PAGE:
Q. Hello, I guess you have lots of these to answer so I'd be short. I see that on your pages the source is almost all same and I don't think when you edit one thing you go through all those pages. How can I do that too? I'd really appreciate for the support, or at least what program or language is being used.


A. In order to keep our site maintenance to a minimum, we use server side include files for the more static parts of the site. For example, the header, footer and left-hand navigation are on every page of the site. Since we don't want to have to change every page on the site when we update the copyright, for example, we make a single change to the footer.html page which is included on every page of the site.

Here is how we would include our footer file:
   <!--# include virtual="/footer.html" -->

This tells the server to go and find our file called footer.html and
insert its contents here. When the page is received by the requesting browser they will never know that this page contains an included file. The refernece above is replaced by the code in footer.html.

1. Be careful you use the correct path to your include file. For example, if your footer.html is in a folder called "navigation" your include file line would look like this:
   <!--# include virtual="/navigation/footer.html" -->

2. If you are using multiple include files be sure they all are
working together. Forgetting to put an end tag like </tr> in one of your include files can cause unimaginable frustrations. Build your pages carefully and check your progress often.



Q. Can you tell me how to block a person from using the view source on an HTML document. I have seen popup windows saying that you cannot copy & paste this so auction. People like to steal the source and I have new ones that I do not want taken. I have been looking online for hours and have yet to find an answer. Your site, is by far, the best one I have seen. Thanks for your time!


A. I get this question quite often. Let me first say that there is no fool proof way to lock down your code and/or images. If someone really wants to take a peek at your HTML, JavaScript or snitch your images, they will.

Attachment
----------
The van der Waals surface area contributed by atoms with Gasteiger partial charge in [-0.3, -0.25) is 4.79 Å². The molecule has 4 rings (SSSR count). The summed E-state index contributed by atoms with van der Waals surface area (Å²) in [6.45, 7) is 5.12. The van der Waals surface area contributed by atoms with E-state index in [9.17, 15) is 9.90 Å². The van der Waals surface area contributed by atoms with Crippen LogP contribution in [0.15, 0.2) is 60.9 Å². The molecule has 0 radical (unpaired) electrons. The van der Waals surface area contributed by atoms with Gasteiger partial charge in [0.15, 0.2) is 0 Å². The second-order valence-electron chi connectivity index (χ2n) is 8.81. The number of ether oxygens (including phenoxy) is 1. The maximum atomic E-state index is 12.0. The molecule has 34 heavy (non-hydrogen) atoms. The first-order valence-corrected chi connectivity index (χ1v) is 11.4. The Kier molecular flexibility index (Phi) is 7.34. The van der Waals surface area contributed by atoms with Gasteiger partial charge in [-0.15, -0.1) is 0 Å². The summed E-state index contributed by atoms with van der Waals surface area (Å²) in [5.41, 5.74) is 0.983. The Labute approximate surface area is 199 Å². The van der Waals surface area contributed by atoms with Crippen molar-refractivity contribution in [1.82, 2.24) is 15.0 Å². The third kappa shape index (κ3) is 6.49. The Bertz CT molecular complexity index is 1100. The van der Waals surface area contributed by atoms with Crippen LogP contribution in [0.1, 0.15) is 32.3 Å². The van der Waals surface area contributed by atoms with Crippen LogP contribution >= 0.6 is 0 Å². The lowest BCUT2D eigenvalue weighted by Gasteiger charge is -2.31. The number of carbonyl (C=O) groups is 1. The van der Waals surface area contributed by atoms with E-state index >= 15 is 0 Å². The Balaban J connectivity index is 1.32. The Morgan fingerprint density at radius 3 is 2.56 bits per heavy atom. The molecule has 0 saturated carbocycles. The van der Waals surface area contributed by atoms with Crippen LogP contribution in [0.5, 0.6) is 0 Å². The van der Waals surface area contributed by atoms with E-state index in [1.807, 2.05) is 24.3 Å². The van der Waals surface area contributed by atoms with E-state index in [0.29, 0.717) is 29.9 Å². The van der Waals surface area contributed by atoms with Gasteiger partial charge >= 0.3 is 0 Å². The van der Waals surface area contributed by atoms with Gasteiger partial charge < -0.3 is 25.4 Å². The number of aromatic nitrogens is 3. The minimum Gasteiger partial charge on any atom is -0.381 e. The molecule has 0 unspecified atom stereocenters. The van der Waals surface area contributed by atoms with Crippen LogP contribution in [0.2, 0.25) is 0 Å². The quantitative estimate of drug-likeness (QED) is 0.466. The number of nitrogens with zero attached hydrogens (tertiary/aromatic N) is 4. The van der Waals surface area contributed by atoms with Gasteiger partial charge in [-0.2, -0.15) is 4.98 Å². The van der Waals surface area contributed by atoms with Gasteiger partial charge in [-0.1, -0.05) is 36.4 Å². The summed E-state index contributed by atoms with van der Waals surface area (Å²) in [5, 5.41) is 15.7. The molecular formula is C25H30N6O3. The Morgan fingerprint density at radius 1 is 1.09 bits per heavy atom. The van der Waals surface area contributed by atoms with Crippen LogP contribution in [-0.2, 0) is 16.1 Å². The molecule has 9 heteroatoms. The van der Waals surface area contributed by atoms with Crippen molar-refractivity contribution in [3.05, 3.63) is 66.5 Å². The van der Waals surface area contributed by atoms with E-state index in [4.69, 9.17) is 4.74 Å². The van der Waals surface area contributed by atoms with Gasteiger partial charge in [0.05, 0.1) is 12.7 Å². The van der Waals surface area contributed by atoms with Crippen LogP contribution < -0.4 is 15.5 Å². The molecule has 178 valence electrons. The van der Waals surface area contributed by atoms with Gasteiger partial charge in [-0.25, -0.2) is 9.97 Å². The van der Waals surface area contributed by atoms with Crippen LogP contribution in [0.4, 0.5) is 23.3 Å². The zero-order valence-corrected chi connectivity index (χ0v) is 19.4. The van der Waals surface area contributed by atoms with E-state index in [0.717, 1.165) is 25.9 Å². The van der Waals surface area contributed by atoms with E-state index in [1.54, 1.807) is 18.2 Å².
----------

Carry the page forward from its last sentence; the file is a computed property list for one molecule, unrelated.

However, if you want to slow them down or at least annoy them a bit before they get to your code you can use some JavaScript to disable clicking on you page. Here's the tutorial on how to do it:


Q. I read your tutorial called "Database Basics: Part I." What I don't  understand is how this relates to HTML. Do you know where I can find information on keeping a database in HTML?


A. Well, the short answer is that databases do not directly relate to HTML. However, they can be an intregal part of web development. In order to effectively use a database you will need to learn some additional web related technologies like ASP, JSP or PHP.

Using a database in cooperation with a web site allows you to make your site much more dynamic. For example, say you wanted to randomly a quote on the home page of your site. You could use a database to store as many quotes as you like and then use a server technology like ASP, JSP or PHP to randomly retrieve one of your quotes and display it.

That is a very basic example but you get the idea.

Database basics is intended to be series for the folks that are
comfortable with HTML and are ready to move on to something new.



Q. Looked long and hard but could not find how to add downloads on your site.


A. Now that is a short and sweet question.

Downloads are relatively easy. If you have a file that you would like to download like "test.doc", for example, all you need to do is create a hyperlink that points to your file:
   <a href="/downloads/test.doc">Download test.doc</a>

The user's browser will then prompt them for a place to save the
document, etc.

Be careful if you are using this method for downloading a file format that the browser might recognize like an image file or and Adobe Acrobat file. These files will directly display in the user's browser and they will have to figure out how to save the file using the browser's controls.

To avoid a known file format being displayed you could always compress the file using WinZip or StuffIt. This will give you a shorter download, eliminate the possibility of the file being automatically displayed and allow you to send multiple files at the same time. The only drawback to this method is that the user will be required to have WinZip or StuffIt Expander installed on their machine. The good news is the expansion software is free.


News Goodies

Are you or were you an @home subscriber? Would you like to know how the cable companies are handling the failing @home network fiasco?

Click here to read the article


The newest release of the Apache Server has just been released. Read about some of the bug fixes that it addressed.

Click here to read the article


Macromedia has released an update for their Director tool and
Shockwave. They have added greater XP compatibility and are working on a Mac OSX version of Shockwave among other things.

Click here to read the article

Quiz Answer

Either way you would use the OnClick event. This event allows you to make something happen when a user clicks on your button, like a message box pop up.

<INPUT TYPE="button" NAME="Adress_Button"

    VALUE="See My Address"OnClick =

    "alert('111 West Nowhere Avenue, Lafayette, IN 00000');">

   document.forms[0].Address_Button.onclick = fuction() {

   alert('111 West Nowhere Avenue, Lafayette, IN 00000'); }